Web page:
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Steel Wheels Keep on Turning

The Top DJ Mixes of 2006.



DJ mixes have been multiplying like e-mail spam over the last decade. The sheer volume makes one wonder: Who the hell is buying them? There must be a demand if labels keep issuing the things — as if the record industry has a future. Whoever you are, bless you for keeping this art form financially solvent. Here are five worth the money (in alphabetical order):

Fabric 27 (Fabric Records)

Marco Carola
Fabric 31 (Fabric Records)

Audion (Detroit’s Matthew Dear) and the Italian Marco Carola are masters of experimental yet pumping techno. They spin the brainy anthems to which you can swing your shirt around your head and shout yourself hoarse while still respecting yourself in the morning. Both jocks favor the intricately designed minimalism that’s gained momentum in forward-thinking clubs, but their aural menu will still sound damned exotic to 99.8 percent of the population. Roll over Paul Oakenfold, and tell DJ Tiesto the news.

Panorama Bar 01 (Ostgut)

In Germany and other enlightened European nations, hundreds of people will pack a venue and dance from midnight till 10 a.m. to weird, slant-grooved techno. These dynamos are lucky to have DJs like Cassy to provide their bizarrely hedonistic soundtracks. A resident at Berlin’s Panorama Bar, Cassy recreates a portion of a typically sublime night at said emporium. Her mix elegantly combines scrupulous tonal science with near-peak-time euphoria — a difficult balance to attain.

Four Tet
DJ-Kicks (!K7)

Englishman Kieran Hebden (a.k.a. Four Tet) makes eclecticism sound like the best idea ever on this 20-track mix. He’s one of those DJs with voracious curiosity, fantastic taste, and a knack for connecting unlikely tracks into revelatory segues: avant-dronesmithery, electro, funky soul, menacing synth-rock, U.K. garage, microhouse, tribal indie rock, jazz fusion, African mbira jams, underground hip-hop, fruity prog rock, classic techno, IDM . . . Need I go on?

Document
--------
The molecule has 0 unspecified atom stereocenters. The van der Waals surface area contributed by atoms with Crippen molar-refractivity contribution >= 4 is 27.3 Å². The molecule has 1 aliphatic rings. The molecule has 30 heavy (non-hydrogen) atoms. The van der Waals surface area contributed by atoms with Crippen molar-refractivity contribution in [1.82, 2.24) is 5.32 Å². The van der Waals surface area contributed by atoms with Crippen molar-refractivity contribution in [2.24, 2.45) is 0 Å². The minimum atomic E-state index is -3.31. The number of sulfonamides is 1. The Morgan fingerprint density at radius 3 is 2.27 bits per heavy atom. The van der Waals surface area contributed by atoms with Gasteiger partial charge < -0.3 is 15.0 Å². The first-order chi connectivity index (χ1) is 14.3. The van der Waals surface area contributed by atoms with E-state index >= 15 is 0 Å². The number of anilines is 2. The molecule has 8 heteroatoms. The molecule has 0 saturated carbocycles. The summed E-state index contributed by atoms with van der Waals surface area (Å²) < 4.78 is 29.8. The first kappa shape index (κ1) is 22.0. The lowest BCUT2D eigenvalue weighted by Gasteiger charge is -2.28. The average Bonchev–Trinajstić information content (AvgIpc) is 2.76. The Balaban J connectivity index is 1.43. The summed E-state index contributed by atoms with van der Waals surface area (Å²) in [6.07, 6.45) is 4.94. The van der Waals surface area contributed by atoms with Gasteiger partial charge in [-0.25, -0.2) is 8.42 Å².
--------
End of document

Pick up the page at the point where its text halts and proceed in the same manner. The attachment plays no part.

Girl Talk
Night Ripper (Illegal Art)

The sensational reaction to Night Ripper has rocketed Girl Talk (Pittsburgh’s Gregg Gillis) to Rust Belt Diplo status. Dude’s received tons of hype and consequently performed before loads of celebs and shallow trend-sniffers, but don’t hate on Girl Talk. He’s earned the prestige by splicing together the most enjoyable mash-up document to date. Night Ripper is an ADD-addled mixtape of supreme cleverness, boasting more fun per minute than any release this year. The disc is like a remix of nearly 40 years’ worth of Top 40 charts, expertly edited — Gillis surgically implants more than 150 sample sources — for maximum party-rockin’ and ironic belly laughs.

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